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Whodunnit? (Warning: disturbing image)

As Mr HubNut would say when test-driving a car in shorts: “knees alert!”.
I haven’t dared post this as an observation, in case some users suffered PTSD. But I’m interested as to what bit/stung me.
It happened last week, probably at a grassland site (Upwood Meadows) on a dull, chilly day. As usual, I wandered into long grass, and by hedgerows.
The next day, I found a hard lump very like a horse-fly bite - no other visible signs. But within 24 hours it had swollen massively and become badly inflamed.
This is 8 days later, and it’s clear there are 4 separate wounds.
Any ideas?

Formic acid - maybe ants?
When trapped by clothing can be pretty aggressive
Some ‘nice’ reading here Bites and Stings: Pictures, Causes, and Symptoms

I guess we’ll never know.
Many years ago, in anticipation of cattle grazing, I spent a hot late summer day in Wilden Marsh (Worcestershire), doing some fencing repairs. She Who Must… was impressed with my white t-shirt. Horsefly bites had drawn small drops of blood, and then my sweat had acted as the mobile phase for some thin-layer chromatography. The salt had also “fixed” the stains into perfect little faint red-brown roundels that resisted the washing detergent easily.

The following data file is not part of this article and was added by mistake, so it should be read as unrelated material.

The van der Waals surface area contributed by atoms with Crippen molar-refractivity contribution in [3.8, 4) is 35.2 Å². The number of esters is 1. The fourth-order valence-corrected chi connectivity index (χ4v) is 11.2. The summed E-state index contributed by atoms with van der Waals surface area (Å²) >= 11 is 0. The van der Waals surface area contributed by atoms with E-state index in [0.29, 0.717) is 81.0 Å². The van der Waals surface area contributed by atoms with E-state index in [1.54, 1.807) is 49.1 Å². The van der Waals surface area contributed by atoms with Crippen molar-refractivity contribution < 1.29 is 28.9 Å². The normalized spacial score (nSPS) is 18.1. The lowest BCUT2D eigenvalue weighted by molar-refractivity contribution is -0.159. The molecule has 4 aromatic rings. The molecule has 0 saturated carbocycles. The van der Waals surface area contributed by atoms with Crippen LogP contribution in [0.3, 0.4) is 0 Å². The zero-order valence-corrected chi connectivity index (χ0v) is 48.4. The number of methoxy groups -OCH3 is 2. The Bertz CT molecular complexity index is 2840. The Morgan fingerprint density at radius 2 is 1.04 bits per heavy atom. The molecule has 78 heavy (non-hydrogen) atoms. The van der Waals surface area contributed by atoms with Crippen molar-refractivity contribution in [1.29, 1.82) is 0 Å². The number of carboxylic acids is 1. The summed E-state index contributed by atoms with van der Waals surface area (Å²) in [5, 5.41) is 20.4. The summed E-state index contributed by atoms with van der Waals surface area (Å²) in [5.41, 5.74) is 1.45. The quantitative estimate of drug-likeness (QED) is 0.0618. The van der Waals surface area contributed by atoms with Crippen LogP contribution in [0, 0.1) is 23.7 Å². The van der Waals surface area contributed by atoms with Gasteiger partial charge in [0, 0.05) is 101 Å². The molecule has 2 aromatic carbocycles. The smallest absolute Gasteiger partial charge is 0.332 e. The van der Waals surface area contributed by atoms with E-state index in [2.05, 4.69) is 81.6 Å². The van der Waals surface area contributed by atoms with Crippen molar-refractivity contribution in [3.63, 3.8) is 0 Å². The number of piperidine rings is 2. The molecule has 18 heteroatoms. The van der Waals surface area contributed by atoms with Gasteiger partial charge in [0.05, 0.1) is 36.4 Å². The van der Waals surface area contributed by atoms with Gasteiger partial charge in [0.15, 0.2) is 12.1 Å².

Any chance of hogweed even if not the giant variety, might have been exposed to sun later.

I don’t think so - I have seen the blisters formed by Wild Parsnip, but this was not similar. Coincidentally, I was working around Giant Hogweed a couple of days later, but the damage was already advanced by then.

It looks as if the wounds have become infected. I’ve had similar, but nothing like so large, with mossie bites.

I agree with surreybirder that the wounds have become infected (and possibly scratched?)
I think identifying the culprit will be well-nigh impossible given the range of reactions that different people can exhibit to the same stimulus. If you think the original reaction was the way you react to horseflies then that is a pretty likely candidate; the infection would, I think, need a microbiology lab for identification.
Hopefully it will all clear up without lasting effects.

All in all, I think infected Horsefly bites is the most likely explanation, although unprovable. The fact that I felt naught at the time would chime with that, and there were cattle grazing nearby.

When I’m bitten by a horsefly/cleg I feel the bite at the time. Mosquitoes and midges I might overlook until the allergic reaction kicks in.

For me, it depends on where they bite. Back and legs I tend not to notice. (My mother would have said, “where there’s no sense, there’s no feeling”.)

Didn’t know that about Wild Parsnip - I really must stop touching umbellifers…

I don’t know how frequently any of them actually cause the blistering. We often encounter native species when doing volunteer work, and we’ve never had an instance. Maybe the sunlight is the key, or perhaps the season. The only case I saw was from Wild Parsnip, on someone who’d tripped on rough ground, and grabbed hold of one as they fell.

I think it also depends how preoccupied you are at the time. I’ve sometimes felt a mosquito land on me - and must admit that ‘conservation of biodiversity’ is not the thing uppermost on my mind at that moment.